A Lot or a Little?
What you will—and won't—find in this book.
Incorporates Spanish phrases and dialogue with enough context to be understood by readers unfamiliar with the language. Discusses Cuban independence leader and writer José Martí and his Versos Sencillos, Cuban migration to Miami, and the use of poetry for self-expression and understanding. Includes recipes and author's note with more history.
Very strong emphasis on family bonds and heritage, collaboration, teamwork, and balancing different perspectives. Places high value on love and faith. Shows importance of standing up and speaking out on behalf of yourself and others. Overcoming fear and finding courage feels wonderful. Ideas and thoughts are sometimes better expressed in one language than another. Learning can require time -- things that don't make sense at first may be more meaningful later. Even within a community with strong shared values, people can have very different opinions and priorities.
Positive Role Models
Arturo appreciates his family, their history, and their role in the community. He's thoughtful and observant, absorbing lessons from people he respects and admires, and greets challenges with creativity and passion. Family members are close-knit and deeply invested in nurturing each other and the family business. Disagreement and squabbling is embraced as part of the process of group decision-making. Abuela's warmth and affection for others leads to strong relationships.
Violence & Scariness
Security guards take child to holding cell after he disrupts a public event.
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Sex, Romance & Nudity
Some romantic interest, brief kiss.
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Products & Purchases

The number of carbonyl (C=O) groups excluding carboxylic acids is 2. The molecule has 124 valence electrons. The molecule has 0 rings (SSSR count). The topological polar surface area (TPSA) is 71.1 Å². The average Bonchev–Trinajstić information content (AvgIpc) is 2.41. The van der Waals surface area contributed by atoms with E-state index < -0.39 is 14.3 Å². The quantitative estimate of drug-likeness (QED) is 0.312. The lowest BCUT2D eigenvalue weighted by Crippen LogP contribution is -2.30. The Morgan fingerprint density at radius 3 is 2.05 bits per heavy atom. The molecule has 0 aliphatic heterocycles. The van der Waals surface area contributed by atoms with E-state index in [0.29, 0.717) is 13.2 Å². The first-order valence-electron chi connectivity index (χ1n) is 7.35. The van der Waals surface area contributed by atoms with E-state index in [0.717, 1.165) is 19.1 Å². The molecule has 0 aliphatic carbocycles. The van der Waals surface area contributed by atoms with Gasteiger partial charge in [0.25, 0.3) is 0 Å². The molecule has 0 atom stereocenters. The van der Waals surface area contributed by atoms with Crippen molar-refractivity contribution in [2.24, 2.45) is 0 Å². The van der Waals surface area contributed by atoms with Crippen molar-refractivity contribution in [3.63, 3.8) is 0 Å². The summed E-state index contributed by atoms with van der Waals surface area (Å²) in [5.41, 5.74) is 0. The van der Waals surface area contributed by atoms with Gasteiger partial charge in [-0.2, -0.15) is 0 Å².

Mentions of a few brands including Skittles, Hummer, Jet Ski, KitchenAid, and media (FaceTime, Twitter, Instagram).
Drinking, Drugs & Smoking
Adults drink champagne at business lunch.
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Parents Need to Know
Parents need to know that Pablo Cartaya'sThe Epic Fail of Arturo Zamora is a textured portrayal of a Cuban American family and community grappling with change. Named 2018 Pura Belpré Honor Book by the American Library Association, it includes plentiful Spanish phrases and dialogue but makes them easily accessible to non-Spanish speakers -- and helps illustrate how language and meaning are entwined. Family, tradition, identity, and navigating change are key themes. The decline and death of a central character is a strong emotional thread throughout the story.
Is It Any Good?
Pablo Cartaya digs deep beneath the surface of debates over gentrification with this rich, warm debut novel about a 13-year-old helping his family find their way forward in an ever-changing world. The Epic Fail of Arturo Zamora is about identity: where we come from and the choices we make about who we want to become. As Arturo learns more about his Cuban American family's past, he grows more confident of his own voice and becomes a key voice in his family and community's discussion of how the neighborhood may change and grow.
Cartaya creates a well-rounded cast of authentic characters, from Arturo's lively family to his entertaining friends. A mix of narrative styles and blend of languages make communication styles a central focus of attention. Cartaya does so much so well that his only false note -- the pushy real estate developer, a barely developed cartoon villain -- is a disappointing distraction from an otherwise engaging story.
Did we miss something on diversity?
Research shows a connection between kids' healthy self-esteem and positive portrayals in media. That's why we've added a new "Diverse Representations" section to our reviews that will be rolling out on an ongoing basis. You can help us help kids by suggesting a diversity update.